Does the 'Stomach Flu' Vaccine Prevent Type I Diabetes?

Rotavirus is the major cause of gastroenteritis (stomach flu) in infants worldwide. Gastroenteritis-linked mortality in infants has substantially decreased since the advent of rotavirus vaccination. However, a surprising effect of the vaccination observed was a 15% decrease in the risk of type 1 diabetes in vaccinated children.

Stomach flu vaccineImage Credit: Billion Photos / Shutterstock.com

A complete vaccination against rotavirus in the early months of life has been found to reduce the risk of developing type 1 diabetes later on.

What is stomach flu?

Stomach flu is a type of gastrointestinal tract infection caused by various types of viruses, including rotavirus and norovirus. Although in adults rotavirus infection mostly remains asymptomatic, it can be fatal in infants, younger children, elderly people, and patients with a compromised immune system.

Since there is no particular treatment for stomach flu, getting vaccinated is the best way to prevent the infection. There are two main types of rotavirus vaccines: one is given in three doses at two months, four months, and six months of age, and the other one is given in two doses at two and four months of age. According to the Centers for Disease Control and Prevention, rotavirus vaccination should be completed before infants are eight months old.  

According to studies, vaccinating against stomach flu viruses greatly reduces the risk of infants becoming severely ill and needing hospitalization. It has been found that rotavirus vaccination reduces the risk of stomach flu-related and other reason-related hospitalization by 94% and 31%, respectively.

How is stomach flu vaccine-related to type 1 diabetes?

A recent study involving 1,474,535 infants has revealed that compared to unvaccinated infants, rotavirus vaccinated infants have a 33% lower risk of developing type 1 diabetes later in life. Similarly, an Australian study has claimed that there is a 14% reduction in the incidence of type 1 diabetes after the introduction of the rotavirus vaccination program in 2007.

According to some studies, the risk of type 1 diabetes is particularly lower in children vaccinated with all three doses of the pentavalent vaccine as compared to those vaccinated with two doses of the monovalent vaccine. The pentavalent vaccine is more effective as it provides protection against five types of rotavirus. In contrast, the monovalent vaccine is effective against only one type of rotavirus.

The risk of type 1 diabetes in children who have started the vaccination but failed to receive all the doses was the same as that in children who did not receive rotavirus vaccination. In this context, one important thing to remember is some children who have completed the entire rotavirus vaccination process can still develop type 1 diabetes. This indicates that there are other associated factors responsible for the disease pathogenesis.  

There are also contradictory studies that did not find any association between rotavirus vaccination and type 1 diabetes risk in childhood and adolescence. Conducted between 2001 and 2003, the Rotavirus Efficacy and Safety Trial studied participant children vaccinated with RotaTeq vaccine or placebo. Results of a questionnaire sent to the parents of the participants in 2015 revealed that the prevalence of type 1 diabetes was similar in both the placebo group and the vaccine group.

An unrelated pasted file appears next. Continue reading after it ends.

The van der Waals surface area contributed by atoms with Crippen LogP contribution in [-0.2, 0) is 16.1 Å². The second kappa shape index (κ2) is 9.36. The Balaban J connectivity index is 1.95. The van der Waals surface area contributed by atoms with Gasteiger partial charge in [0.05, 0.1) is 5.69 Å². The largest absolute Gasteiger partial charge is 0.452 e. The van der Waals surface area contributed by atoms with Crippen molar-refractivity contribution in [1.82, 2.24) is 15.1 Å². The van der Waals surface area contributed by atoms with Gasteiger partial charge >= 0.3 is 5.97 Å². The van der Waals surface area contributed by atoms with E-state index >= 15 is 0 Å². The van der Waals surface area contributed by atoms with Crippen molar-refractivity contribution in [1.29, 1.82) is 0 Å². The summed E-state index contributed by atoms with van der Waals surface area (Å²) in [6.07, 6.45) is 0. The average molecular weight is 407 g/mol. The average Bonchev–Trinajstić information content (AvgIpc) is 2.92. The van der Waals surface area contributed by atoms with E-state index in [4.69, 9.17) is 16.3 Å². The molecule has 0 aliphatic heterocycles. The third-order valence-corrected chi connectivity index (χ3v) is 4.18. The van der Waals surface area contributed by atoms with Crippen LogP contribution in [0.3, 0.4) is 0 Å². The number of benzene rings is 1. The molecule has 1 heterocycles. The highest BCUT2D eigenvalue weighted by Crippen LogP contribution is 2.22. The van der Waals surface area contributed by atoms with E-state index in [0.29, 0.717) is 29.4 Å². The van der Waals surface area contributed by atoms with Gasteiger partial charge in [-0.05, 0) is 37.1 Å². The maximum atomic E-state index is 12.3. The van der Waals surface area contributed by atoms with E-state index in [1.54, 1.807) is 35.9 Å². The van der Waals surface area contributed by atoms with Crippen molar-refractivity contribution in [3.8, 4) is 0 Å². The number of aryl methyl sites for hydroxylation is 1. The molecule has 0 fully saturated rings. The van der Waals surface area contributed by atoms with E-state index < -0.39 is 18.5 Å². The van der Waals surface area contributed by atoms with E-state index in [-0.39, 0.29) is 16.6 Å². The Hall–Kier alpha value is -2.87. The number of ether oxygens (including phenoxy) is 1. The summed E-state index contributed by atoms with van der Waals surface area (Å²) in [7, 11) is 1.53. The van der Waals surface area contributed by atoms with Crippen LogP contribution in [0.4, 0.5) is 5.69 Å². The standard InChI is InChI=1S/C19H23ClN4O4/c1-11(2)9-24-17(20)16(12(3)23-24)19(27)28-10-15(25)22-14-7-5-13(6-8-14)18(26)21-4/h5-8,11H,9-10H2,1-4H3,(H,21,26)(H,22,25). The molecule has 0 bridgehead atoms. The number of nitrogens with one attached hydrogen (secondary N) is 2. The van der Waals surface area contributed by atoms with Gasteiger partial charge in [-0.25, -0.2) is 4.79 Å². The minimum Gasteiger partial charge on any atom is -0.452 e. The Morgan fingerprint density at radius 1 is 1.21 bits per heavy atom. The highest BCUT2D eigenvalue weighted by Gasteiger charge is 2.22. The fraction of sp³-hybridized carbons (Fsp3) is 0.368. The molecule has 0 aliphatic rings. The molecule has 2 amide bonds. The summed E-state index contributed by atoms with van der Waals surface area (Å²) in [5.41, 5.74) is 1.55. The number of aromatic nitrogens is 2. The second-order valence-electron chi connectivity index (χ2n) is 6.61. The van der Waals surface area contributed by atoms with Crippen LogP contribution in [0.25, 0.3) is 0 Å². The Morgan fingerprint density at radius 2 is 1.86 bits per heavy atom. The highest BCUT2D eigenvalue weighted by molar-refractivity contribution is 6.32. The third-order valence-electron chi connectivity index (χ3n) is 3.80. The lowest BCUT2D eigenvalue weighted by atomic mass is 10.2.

How rotavirus triggers type 1 diabetes?

Although there is no proven direct cause-and-effect association between rotavirus vaccination and type 1 diabetes, rotavirus-induced apoptosis (a type of programmed cell death) of pancreatic beta cells can be a vital causative factor for developing type 1 diabetes. In people with type 1 diabetes, beta cells, which are responsible for producing insulin, do not function properly, leading to a reduction in blood insulin levels and abnormal metabolism of glucose.

In addition, rotavirus peptides share some similar sequences with T-cell epitope peptides in the pancreatic islet autoantigens, which can trigger beta-cell autoimmunity. Studies have found that rotavirus infection is associated with a high serum level of islet autoantibodies, which is significantly associated with the onset of type 1 diabetes.

Sources

Science Daily. 2019. Lower risk of Type 1 diabetes seen in children vaccinated against 'stomach flu' virus. https://www.sciencedaily.com/releases/2019/06/190613095222.htm

Perrete, K.P. 2019. Association of Rotavirus Vaccination With the Incidence of Type 1 Diabetes in Children. JAMA Pediatrics. jamanetwork.com/journals/jamapediatrics/article-abstract/2721243

CDC. 2018. Rotavirus. https://www.cdc.gov/rotavirus/

Science Daily. 2019. Rotavirus infection may turn on type 1 diabetes. https://www.sciencedaily.com/releases/2019/10/191010161545.htm

Hemming-Harlo, M., et al. Rotavirus Vaccination Does Not Increase Type 1 Diabetes and May Decrease Celiac Disease in Children and Adolescents. Pediatr Infect Dis J. https://doi.org/10.1097/INF.0000000000002281 .

Leonard C, et al. 2019. Does rotavirus turn on type 1 diabetes? PLoS. https://doi.org/10.1371/journal.ppat.1007965

Further Reading

Last Updated: Dec 12, 2019

Dr. Sanchari Sinha Dutta

Written by

Dr. Sanchari Sinha Dutta

Dr. Sanchari Sinha Dutta is a science communicator who believes in spreading the power of science in every corner of the world. She has a Bachelor of Science (B.Sc.) degree and a Master's of Science (M.Sc.) in biology and human physiology. Following her Master's degree, Sanchari went on to study a Ph.D. in human physiology. She has authored more than 10 original research articles, all of which have been published in world renowned international journals.

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